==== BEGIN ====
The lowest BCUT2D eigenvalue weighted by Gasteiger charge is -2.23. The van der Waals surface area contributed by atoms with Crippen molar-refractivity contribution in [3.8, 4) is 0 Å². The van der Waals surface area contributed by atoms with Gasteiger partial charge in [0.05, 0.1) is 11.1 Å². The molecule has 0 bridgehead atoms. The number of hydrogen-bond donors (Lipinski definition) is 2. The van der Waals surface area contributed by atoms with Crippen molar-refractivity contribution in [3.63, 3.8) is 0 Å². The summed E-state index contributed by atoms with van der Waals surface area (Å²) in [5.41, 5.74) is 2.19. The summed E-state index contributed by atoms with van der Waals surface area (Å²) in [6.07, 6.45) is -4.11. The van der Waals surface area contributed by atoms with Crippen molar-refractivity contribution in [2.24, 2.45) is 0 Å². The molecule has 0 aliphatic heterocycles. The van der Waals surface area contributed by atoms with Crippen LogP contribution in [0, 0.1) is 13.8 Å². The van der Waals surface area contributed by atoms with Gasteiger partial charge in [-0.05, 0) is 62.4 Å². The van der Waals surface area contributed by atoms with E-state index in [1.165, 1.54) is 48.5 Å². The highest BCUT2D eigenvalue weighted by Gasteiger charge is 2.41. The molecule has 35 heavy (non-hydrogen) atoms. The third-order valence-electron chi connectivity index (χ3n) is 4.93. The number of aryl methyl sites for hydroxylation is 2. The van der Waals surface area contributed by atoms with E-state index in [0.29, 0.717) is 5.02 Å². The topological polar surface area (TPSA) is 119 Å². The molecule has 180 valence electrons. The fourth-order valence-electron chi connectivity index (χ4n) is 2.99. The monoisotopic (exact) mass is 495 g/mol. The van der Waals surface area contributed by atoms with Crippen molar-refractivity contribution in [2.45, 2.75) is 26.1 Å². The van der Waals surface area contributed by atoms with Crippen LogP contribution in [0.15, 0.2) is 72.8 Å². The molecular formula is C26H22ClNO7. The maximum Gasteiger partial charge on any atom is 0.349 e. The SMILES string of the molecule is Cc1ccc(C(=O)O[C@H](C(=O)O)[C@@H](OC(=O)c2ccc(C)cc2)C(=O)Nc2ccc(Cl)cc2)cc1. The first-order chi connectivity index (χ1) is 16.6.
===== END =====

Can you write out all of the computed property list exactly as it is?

The lowest BCUT2D eigenvalue weighted by Gasteiger charge is -2.23. The van der Waals surface area contributed by atoms with Crippen molar-refractivity contribution in [3.8, 4) is 0 Å². The van der Waals surface area contributed by atoms with Gasteiger partial charge in [0.05, 0.1) is 11.1 Å². The molecule has 0 bridgehead atoms. The number of hydrogen-bond donors (Lipinski definition) is 2. The van der Waals surface area contributed by atoms with Crippen molar-refractivity contribution in [3.63, 3.8) is 0 Å². The summed E-state index contributed by atoms with van der Waals surface area (Å²) in [5.41, 5.74) is 2.19. The summed E-state index contributed by atoms with van der Waals surface area (Å²) in [6.07, 6.45) is -4.11. The van der Waals surface area contributed by atoms with Crippen molar-refractivity contribution in [2.24, 2.45) is 0 Å². The molecule has 0 aliphatic heterocycles. The van der Waals surface area contributed by atoms with Crippen LogP contribution in [0, 0.1) is 13.8 Å². The van der Waals surface area contributed by atoms with Gasteiger partial charge in [-0.05, 0) is 62.4 Å². The van der Waals surface area contributed by atoms with E-state index in [1.165, 1.54) is 48.5 Å². The highest BCUT2D eigenvalue weighted by Gasteiger charge is 2.41. The molecule has 35 heavy (non-hydrogen) atoms. The third-order valence-electron chi connectivity index (χ3n) is 4.93. The number of aryl methyl sites for hydroxylation is 2. The van der Waals surface area contributed by atoms with E-state index in [0.29, 0.717) is 5.02 Å². The topological polar surface area (TPSA) is 119 Å². The molecule has 180 valence electrons. The fourth-order valence-electron chi connectivity index (χ4n) is 2.99. The monoisotopic (exact) mass is 495 g/mol. The van der Waals surface area contributed by atoms with Crippen molar-refractivity contribution in [2.45, 2.75) is 26.1 Å². The van der Waals surface area contributed by atoms with Crippen LogP contribution in [0.15, 0.2) is 72.8 Å². The molecular formula is C26H22ClNO7. The maximum Gasteiger partial charge on any atom is 0.349 e. The SMILES string of the molecule is Cc1ccc(C(=O)O[C@H](C(=O)O)[C@@H](OC(=O)c2ccc(C)cc2)C(=O)Nc2ccc(Cl)cc2)cc1. The first-order chi connectivity index (χ1) is 16.6.